Wednesday, February 8, 2017

Torres del Paine. Guanacos, Flamingos and Rheas.

Darwin's Rhea (Rhea pennata)

When we were in Atacama, admiring all the wildlife we had seen one day, a fellow tourist told us that we would have far better wildlife viewing opportunities in Patagonia.  Not only would there be more diversity but we could also get up closer.  So, for as much as I enjoyed seeing the animals in Atacama, I was really looking forward to seeing what Patagonia held for us.

We really enjoyed our trip out to the King Penguin preserve on Tierra del Fuego and even watching the Imperial cormorants roosting atop the old piers in Punta Arenas was an enjoyable experience.  But today's encounters, albeit it too short, with Chilean wildlife was the best experience so far.

It started on our way out of Torres del Paine National Park when we passed by two small herds of guanacos grazing.   The first herd was grazing so close to the road that Alex had to slow down as he approached them.  We all got out for a closer look at these lovely animals.







Leaving the guanacos behind, we made our way to Laguna Amarga which is were you actually get to see the three granite pillars that are the park is named after.  

Laguna Amarga and to the right of Monte Almirante Nieto are the three gray colored, granite pillars called Torres del Paine.

Yes, it was good to finally see the pillars but for me, the flamingos were more impressive :-)


These are Chilean flamingos (Phoenicopterus chilensis).  They have at least two distinctive features that make them very easy to identify.  The first are their gray legs with reddish pink knees and the second is that their beak is two toned - pinkish white on the top and black on the bottom.  To me, they are incredibly beautiful....far more so than the flamingos we saw in Atacama.

Although I was able to get fairly close to the birds, they were pretty skittish and quickly moved away so I had to approach them very slowly.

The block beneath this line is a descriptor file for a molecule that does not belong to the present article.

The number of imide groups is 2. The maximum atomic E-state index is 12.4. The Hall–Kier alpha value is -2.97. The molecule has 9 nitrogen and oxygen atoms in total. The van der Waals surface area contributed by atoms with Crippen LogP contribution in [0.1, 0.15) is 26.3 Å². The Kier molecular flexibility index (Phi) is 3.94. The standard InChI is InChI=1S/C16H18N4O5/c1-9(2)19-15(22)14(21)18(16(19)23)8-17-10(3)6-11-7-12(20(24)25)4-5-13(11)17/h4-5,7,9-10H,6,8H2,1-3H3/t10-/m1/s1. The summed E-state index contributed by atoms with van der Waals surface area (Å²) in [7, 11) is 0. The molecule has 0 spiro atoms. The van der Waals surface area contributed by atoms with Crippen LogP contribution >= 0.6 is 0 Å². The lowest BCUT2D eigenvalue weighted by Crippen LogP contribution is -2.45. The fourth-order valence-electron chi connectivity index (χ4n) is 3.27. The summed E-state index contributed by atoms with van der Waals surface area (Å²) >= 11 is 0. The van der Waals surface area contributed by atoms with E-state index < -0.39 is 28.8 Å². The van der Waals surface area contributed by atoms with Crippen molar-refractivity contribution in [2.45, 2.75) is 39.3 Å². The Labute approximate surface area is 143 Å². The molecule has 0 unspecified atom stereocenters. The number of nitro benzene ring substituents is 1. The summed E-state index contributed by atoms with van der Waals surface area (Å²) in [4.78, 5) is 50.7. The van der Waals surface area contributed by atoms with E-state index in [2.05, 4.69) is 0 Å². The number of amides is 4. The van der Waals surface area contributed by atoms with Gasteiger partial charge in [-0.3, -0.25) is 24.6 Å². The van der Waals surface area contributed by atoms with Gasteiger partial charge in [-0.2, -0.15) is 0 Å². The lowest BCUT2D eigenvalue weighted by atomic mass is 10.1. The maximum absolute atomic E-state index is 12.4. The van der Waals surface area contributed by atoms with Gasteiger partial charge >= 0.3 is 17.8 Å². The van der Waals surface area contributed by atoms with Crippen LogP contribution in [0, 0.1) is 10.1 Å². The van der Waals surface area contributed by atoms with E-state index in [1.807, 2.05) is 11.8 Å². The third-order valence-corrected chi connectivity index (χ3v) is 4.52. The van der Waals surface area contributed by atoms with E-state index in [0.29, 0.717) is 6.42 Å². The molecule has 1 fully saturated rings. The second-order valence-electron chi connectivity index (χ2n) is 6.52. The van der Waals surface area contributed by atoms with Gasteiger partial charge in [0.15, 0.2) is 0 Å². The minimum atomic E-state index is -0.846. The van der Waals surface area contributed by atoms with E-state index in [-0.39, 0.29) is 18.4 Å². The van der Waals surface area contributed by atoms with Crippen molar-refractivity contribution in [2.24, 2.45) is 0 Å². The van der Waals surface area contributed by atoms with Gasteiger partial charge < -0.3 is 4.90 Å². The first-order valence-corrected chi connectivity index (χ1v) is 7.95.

A few Flying Steamer ducks (Tachyeres patachonicus) were roosting on the ground, near the water's edge.  The birds are so named because they are the only species of steamer ducks that fly.


Just outside the boundaries of the park, we encountered animals we had not seen on this trip - a flock of Darwin's rheas (


Darwin's rheas live in areas of open scrub in the grasslands of Patagonia and on the Andean plateau (the Altiplano) in Argentina, Bolivia, Chile, and Peru.  Indeed they look like smaller versions of ostriches.




As we were watching the rheas, someone pointed out a bird standing by the fence.  I quickly snapped a photo as it was darting off.  Sadly my photo of a Crested caracara (Polybrus plancus) is a bit blurry.  It's a very unusual looking bird.  Too bad it was the only one.


On our way back, we stopped at a general store of sorts.  It was an opportunity for folks to get something to eat or drink as well as pick up souvenirs.  I was interested in neither and after a few minutes of being inside, decided I'd rather be outdoors. Walking outside, I noticed the sign indicating the Chilean border.  Gustavo pointed out that past the border crossing is Argentina.  I didn't realize just how close we were to Argentina.


It was very late in the afternoon by the time Alex and Gustavo dropped us back off at our apartment. On the ride back to town, I had checked my email and there was a message from denomades.com informing me of a change in our boat cruise itinerary for tomorrow.  Instead of us having to meet down at the wharf, we would be picked up by car.  Also, I had paid for a grilled Patagonian lamb lunch option but that was no longer being offered so I was refunded that portion of money.  It looked like we were doing the boat cruise but with a different outfit.  I guess we would find out.

Shortly after we arrived back at our apartment, there was a knock on the door.  It was Andrea.  She had brought over a man, representing the local tour company that organized our boat cruise.  He had the updated paperwork for me and before leaving us, reiterated that we would be picked up by car tomorrow morning and that we would not be having our lamb lunch which I had actually been looking forward to.  Oh well.  Bro and I will bring along some food as I don't want a repeat of today where we expected to be able to buy lunch but were not able to.

Bro's busy making dinner and I'm feeling a bit guilty about not helping out so I'm going to end this post and get to work.  


Goodnight from Puerto Natales!